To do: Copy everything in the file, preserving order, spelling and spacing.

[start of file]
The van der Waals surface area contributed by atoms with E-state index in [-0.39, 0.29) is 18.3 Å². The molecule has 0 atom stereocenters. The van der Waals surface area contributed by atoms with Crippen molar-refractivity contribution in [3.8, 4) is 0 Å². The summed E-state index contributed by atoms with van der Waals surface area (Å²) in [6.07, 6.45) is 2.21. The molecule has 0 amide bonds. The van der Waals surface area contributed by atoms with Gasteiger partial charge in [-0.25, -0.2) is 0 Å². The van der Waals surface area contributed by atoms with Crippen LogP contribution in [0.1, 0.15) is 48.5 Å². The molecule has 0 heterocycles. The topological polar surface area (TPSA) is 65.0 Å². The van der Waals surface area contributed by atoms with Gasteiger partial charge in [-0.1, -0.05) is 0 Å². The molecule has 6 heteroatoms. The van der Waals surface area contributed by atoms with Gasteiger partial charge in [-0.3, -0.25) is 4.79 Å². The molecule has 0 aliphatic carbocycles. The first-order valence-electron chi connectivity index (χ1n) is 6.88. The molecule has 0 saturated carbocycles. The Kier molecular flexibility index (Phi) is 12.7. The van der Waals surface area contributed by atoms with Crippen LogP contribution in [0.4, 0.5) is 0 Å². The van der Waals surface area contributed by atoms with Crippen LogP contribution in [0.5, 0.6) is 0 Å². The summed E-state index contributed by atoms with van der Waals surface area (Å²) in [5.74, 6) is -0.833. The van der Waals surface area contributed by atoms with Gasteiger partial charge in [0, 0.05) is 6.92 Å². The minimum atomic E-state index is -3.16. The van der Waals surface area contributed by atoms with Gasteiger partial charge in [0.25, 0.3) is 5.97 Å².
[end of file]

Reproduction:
The van der Waals surface area contributed by atoms with E-state index in [-0.39, 0.29) is 18.3 Å². The molecule has 0 atom stereocenters. The van der Waals surface area contributed by atoms with Crippen molar-refractivity contribution in [3.8, 4) is 0 Å². The summed E-state index contributed by atoms with van der Waals surface area (Å²) in [6.07, 6.45) is 2.21. The molecule has 0 amide bonds. The van der Waals surface area contributed by atoms with Gasteiger partial charge in [-0.25, -0.2) is 0 Å². The van der Waals surface area contributed by atoms with Crippen LogP contribution in [0.1, 0.15) is 48.5 Å². The molecule has 0 heterocycles. The topological polar surface area (TPSA) is 65.0 Å². The van der Waals surface area contributed by atoms with Gasteiger partial charge in [-0.1, -0.05) is 0 Å². The molecule has 6 heteroatoms. The van der Waals surface area contributed by atoms with Gasteiger partial charge in [-0.3, -0.25) is 4.79 Å². The molecule has 0 aliphatic carbocycles. The first-order valence-electron chi connectivity index (χ1n) is 6.88. The molecule has 0 saturated carbocycles. The Kier molecular flexibility index (Phi) is 12.7. The van der Waals surface area contributed by atoms with Crippen LogP contribution in [0.4, 0.5) is 0 Å². The van der Waals surface area contributed by atoms with Crippen LogP contribution in [0.5, 0.6) is 0 Å². The summed E-state index contributed by atoms with van der Waals surface area (Å²) in [5.74, 6) is -0.833. The van der Waals surface area contributed by atoms with Gasteiger partial charge in [0, 0.05) is 6.92 Å². The minimum atomic E-state index is -3.16. The van der Waals surface area contributed by atoms with Gasteiger partial charge in [0.25, 0.3) is 5.97 Å².